Highlight Rows that Meet a Certain Condition in Excel

Add to Favorites

In this tutorial I am going to cover how to highlight rows that meet a certain condition. To do this I use the Conditional Formatting tool. I will demonstrate some features of this advanced and powerful Excel tool.

The Conditional Formatting dropdown is accessed from the Home tab:

Conditional formatting involves applying a rule to the value of a cell. If this rule evaluates true then a certain format is applied to highlight that cell. If it is false then no formatting is applied. Note that cells which do not meet the rule still keep their original formatting.

For the first example I am going to add a conditional formatting rule on the Order Total column. I am going to highlight orders which are over 5,000 in value. To do this, first I must select the Order Total column. I then navigate to the Highlight Cells Rules sub-menu of the conditional formatting menu.

I then select the Greater than option.

The first box is the value I want my cells to be greater than. (5000 in this case) The second box is then the formatting that is to be applied to the cells with values greater than 5000. There are a number of default options here as well as a custom formats option, should you want to be specific. For this tutorial I went with a Green Fill with Dark Green Text.

Here is the result:

As you can see a number of cells are now highlighted as they are over the 5000. Alternatively I could have done Order Totals less than 5000 or between 1000 and 5000, or whatever I wanted. There are a number of basic rules here that you can apply to highlight cell values you are most interested in. You can even do custom rules, but this is more on the advanced side of the conditional formatting tool and will be covered in a later tutorial.

Conditional formatting doesnt just work on numerical values. You can highlight a cells value if it contains a certain text value. Although filtering may be a more useful tool for this I will demonstrate the functionality. For example I could highlight cells in the Country column where the order is from the United States.

Follow the same steps as before but, this time, select Equal to from the Highlight Cells Rules menu.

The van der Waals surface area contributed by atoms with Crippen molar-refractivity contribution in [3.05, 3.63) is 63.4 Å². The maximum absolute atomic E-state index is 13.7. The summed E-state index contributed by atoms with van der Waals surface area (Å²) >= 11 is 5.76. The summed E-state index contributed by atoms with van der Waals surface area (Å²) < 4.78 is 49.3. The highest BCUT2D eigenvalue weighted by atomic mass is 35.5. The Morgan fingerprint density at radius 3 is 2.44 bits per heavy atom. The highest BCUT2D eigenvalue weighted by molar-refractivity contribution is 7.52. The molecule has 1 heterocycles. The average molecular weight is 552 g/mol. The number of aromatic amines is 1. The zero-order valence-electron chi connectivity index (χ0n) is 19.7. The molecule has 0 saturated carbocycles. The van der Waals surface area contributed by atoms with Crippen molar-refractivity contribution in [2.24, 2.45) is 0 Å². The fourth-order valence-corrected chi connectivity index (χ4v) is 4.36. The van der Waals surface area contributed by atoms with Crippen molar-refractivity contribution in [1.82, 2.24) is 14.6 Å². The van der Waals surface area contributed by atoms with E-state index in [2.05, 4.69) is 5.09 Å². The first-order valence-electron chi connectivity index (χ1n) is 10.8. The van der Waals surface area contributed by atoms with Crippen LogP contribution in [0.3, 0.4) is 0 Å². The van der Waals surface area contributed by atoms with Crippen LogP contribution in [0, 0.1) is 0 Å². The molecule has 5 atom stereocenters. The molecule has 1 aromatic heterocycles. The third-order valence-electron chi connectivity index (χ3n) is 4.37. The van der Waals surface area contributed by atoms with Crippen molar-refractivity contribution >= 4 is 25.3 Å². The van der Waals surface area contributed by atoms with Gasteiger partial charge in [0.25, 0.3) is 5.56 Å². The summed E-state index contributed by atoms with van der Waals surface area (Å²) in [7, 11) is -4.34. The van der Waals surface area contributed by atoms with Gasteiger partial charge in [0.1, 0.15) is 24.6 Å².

Its the same as before, just enter the required value but this time Excel is checking whether the values of the County column are equal to United States.

Another useful conditional formatting rule is to highlight the top or bottom 10, 20, 50 etc. These rules are located in the Top/Bottom Rules sub-menu of the Conditional Formatting dropdown.

As an example I am going to highlight the bottom 10 orders by Order Completion. As before I highlight the Order Completion column and then select Bottom 10 Items from the menus. A similar menu opens up prompting for the number of top/bottom items.

As the default options are what Im looking for I just click ok.

You can also use filtering in combination with your conditional formatting so you can easily see just the conditionally formatted rows. To do this just right-click on a cell with the conditional formatting you want to filter and select Filter by Select Cells Color.

As I just highlighted the bottom 10 Order Completion cells I am going to apply a filter to see just those bottom 10 rows.

As you can see only 10 rows are displayed.

Should you want to remove a conditional formatting rule, you just select the cells you want to remove the conditional formatting from and then navigate to the Clear Rules sub-menu of the Conditional Formatting dropdown.

You can choose to remove the conditional formatting from the selected cells or the entire sheet should you require. For example, I am going to remove the conditional formatting on the Country column.

Alternatively you could add/remove rules from the Manage Rules pop-up window.

Just select it from the Conditional Formatting dropdown and then change the Show formatting rules for: box to worksheet. You then can see all the rules applied to the current worksheet. As you can see below the yellow formatting applied to the Country column is gone.

I hope this tutorial was helpful!

Dont forget to download the accompanying Excel file so you can follow along.


Downloadable Files: Excel File

Similar Content on TeachExcel
Delete All Rows that Contain a Specific Value in Excel
Tutorial: Quickly find all rows in Excel that contain a certain value and then delete those rows. ...
Quickly Switch the Columns and Rows of a Data Set in Excel
Tutorial: How to switch a data set in Excel so that the columns become rows and the rows become col...
Average the Visible Rows in a Filtered List in Excel
Tutorial: Average the results from a filtered list in Excel. This method averages only the visible ...
Show a Single Comment in Excel - Means the Comment is Always Visible, No Hovering Necessary
Macro: This macro in Excel allows you to display or show a particular comment in Excel. This will...
Enter a Constant Value in a Defined Name in Excel - Text, Numbers, Formulas, Etc.
Tutorial: In Excel you can store values in Defined Names. Often people use a Defined Name to refer...
Format Cells as a Scientific Number in Excel Number Formatting
Macro: This free Excel macro formats selected cells in the Scientific number format in Excel. Thi...